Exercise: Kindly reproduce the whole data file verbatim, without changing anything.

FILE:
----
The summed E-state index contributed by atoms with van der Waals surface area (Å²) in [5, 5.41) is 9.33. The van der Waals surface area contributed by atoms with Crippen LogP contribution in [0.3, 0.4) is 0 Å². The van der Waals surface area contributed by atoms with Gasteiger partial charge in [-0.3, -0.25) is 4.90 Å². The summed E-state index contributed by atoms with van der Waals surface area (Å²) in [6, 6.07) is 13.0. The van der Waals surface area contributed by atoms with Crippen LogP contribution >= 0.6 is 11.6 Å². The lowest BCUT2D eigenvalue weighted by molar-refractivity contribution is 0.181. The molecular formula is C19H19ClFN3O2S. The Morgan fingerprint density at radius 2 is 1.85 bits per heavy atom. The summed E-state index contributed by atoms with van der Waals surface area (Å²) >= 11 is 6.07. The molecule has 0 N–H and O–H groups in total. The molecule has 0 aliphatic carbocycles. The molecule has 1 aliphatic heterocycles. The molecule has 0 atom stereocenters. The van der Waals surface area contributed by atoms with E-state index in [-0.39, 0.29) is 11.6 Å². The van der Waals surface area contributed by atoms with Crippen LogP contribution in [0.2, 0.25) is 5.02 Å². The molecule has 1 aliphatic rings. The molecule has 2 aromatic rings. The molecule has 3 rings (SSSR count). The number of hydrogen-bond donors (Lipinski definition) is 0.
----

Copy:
The summed E-state index contributed by atoms with van der Waals surface area (Å²) in [5, 5.41) is 9.33. The van der Waals surface area contributed by atoms with Crippen LogP contribution in [0.3, 0.4) is 0 Å². The van der Waals surface area contributed by atoms with Gasteiger partial charge in [-0.3, -0.25) is 4.90 Å². The summed E-state index contributed by atoms with van der Waals surface area (Å²) in [6, 6.07) is 13.0. The van der Waals surface area contributed by atoms with Crippen LogP contribution >= 0.6 is 11.6 Å². The lowest BCUT2D eigenvalue weighted by molar-refractivity contribution is 0.181. The molecular formula is C19H19ClFN3O2S. The Morgan fingerprint density at radius 2 is 1.85 bits per heavy atom. The summed E-state index contributed by atoms with van der Waals surface area (Å²) >= 11 is 6.07. The molecule has 0 N–H and O–H groups in total. The molecule has 0 aliphatic carbocycles. The molecule has 1 aliphatic heterocycles. The molecule has 0 atom stereocenters. The van der Waals surface area contributed by atoms with E-state index in [-0.39, 0.29) is 11.6 Å². The van der Waals surface area contributed by atoms with Crippen LogP contribution in [0.2, 0.25) is 5.02 Å². The molecule has 1 aliphatic rings. The molecule has 2 aromatic rings. The molecule has 3 rings (SSSR count). The number of hydrogen-bond donors (Lipinski definition) is 0.